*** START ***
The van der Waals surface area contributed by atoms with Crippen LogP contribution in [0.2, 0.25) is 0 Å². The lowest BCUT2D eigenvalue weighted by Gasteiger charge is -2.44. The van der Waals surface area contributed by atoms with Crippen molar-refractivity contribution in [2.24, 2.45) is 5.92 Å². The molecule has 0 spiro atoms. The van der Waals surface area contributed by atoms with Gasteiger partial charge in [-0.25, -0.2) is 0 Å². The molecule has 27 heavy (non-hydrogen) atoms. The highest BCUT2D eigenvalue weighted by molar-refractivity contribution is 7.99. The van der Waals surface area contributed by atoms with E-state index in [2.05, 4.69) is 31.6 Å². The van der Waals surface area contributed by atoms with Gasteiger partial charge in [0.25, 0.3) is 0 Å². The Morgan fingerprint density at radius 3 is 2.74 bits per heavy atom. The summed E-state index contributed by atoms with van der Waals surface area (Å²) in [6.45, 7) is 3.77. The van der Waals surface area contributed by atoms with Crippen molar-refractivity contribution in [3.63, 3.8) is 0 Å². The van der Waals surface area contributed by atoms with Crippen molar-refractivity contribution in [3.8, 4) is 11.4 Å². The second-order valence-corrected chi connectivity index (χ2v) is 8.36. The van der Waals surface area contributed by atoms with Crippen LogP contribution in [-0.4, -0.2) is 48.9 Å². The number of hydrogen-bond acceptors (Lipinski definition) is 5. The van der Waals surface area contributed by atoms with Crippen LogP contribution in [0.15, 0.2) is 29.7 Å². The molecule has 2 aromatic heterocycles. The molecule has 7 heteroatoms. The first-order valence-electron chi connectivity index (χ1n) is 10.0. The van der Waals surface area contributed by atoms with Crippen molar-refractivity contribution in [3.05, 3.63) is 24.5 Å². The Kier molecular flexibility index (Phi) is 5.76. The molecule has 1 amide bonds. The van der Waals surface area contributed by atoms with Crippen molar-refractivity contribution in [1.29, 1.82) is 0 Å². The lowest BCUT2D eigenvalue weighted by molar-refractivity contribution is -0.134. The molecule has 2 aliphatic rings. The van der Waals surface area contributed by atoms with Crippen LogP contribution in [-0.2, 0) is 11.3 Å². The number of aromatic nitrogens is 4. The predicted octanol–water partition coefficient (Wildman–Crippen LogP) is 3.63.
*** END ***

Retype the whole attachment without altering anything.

The van der Waals surface area contributed by atoms with Crippen LogP contribution in [0.2, 0.25) is 0 Å². The lowest BCUT2D eigenvalue weighted by Gasteiger charge is -2.44. The van der Waals surface area contributed by atoms with Crippen molar-refractivity contribution in [2.24, 2.45) is 5.92 Å². The molecule has 0 spiro atoms. The van der Waals surface area contributed by atoms with Gasteiger partial charge in [-0.25, -0.2) is 0 Å². The molecule has 27 heavy (non-hydrogen) atoms. The highest BCUT2D eigenvalue weighted by molar-refractivity contribution is 7.99. The van der Waals surface area contributed by atoms with E-state index in [2.05, 4.69) is 31.6 Å². The van der Waals surface area contributed by atoms with Gasteiger partial charge in [0.25, 0.3) is 0 Å². The Morgan fingerprint density at radius 3 is 2.74 bits per heavy atom. The summed E-state index contributed by atoms with van der Waals surface area (Å²) in [6.45, 7) is 3.77. The van der Waals surface area contributed by atoms with Crippen molar-refractivity contribution in [3.63, 3.8) is 0 Å². The van der Waals surface area contributed by atoms with Crippen molar-refractivity contribution in [3.8, 4) is 11.4 Å². The second-order valence-corrected chi connectivity index (χ2v) is 8.36. The van der Waals surface area contributed by atoms with Crippen LogP contribution in [-0.4, -0.2) is 48.9 Å². The number of hydrogen-bond acceptors (Lipinski definition) is 5. The van der Waals surface area contributed by atoms with Crippen LogP contribution in [0.15, 0.2) is 29.7 Å². The molecule has 2 aromatic heterocycles. The molecule has 7 heteroatoms. The first-order valence-electron chi connectivity index (χ1n) is 10.0. The van der Waals surface area contributed by atoms with Crippen molar-refractivity contribution in [3.05, 3.63) is 24.5 Å². The Kier molecular flexibility index (Phi) is 5.76. The molecule has 1 amide bonds. The van der Waals surface area contributed by atoms with Crippen molar-refractivity contribution in [1.29, 1.82) is 0 Å². The lowest BCUT2D eigenvalue weighted by molar-refractivity contribution is -0.134. The molecule has 2 aliphatic rings. The van der Waals surface area contributed by atoms with Crippen LogP contribution in [-0.2, 0) is 11.3 Å². The number of aromatic nitrogens is 4. The predicted octanol–water partition coefficient (Wildman–Crippen LogP) is 3.63.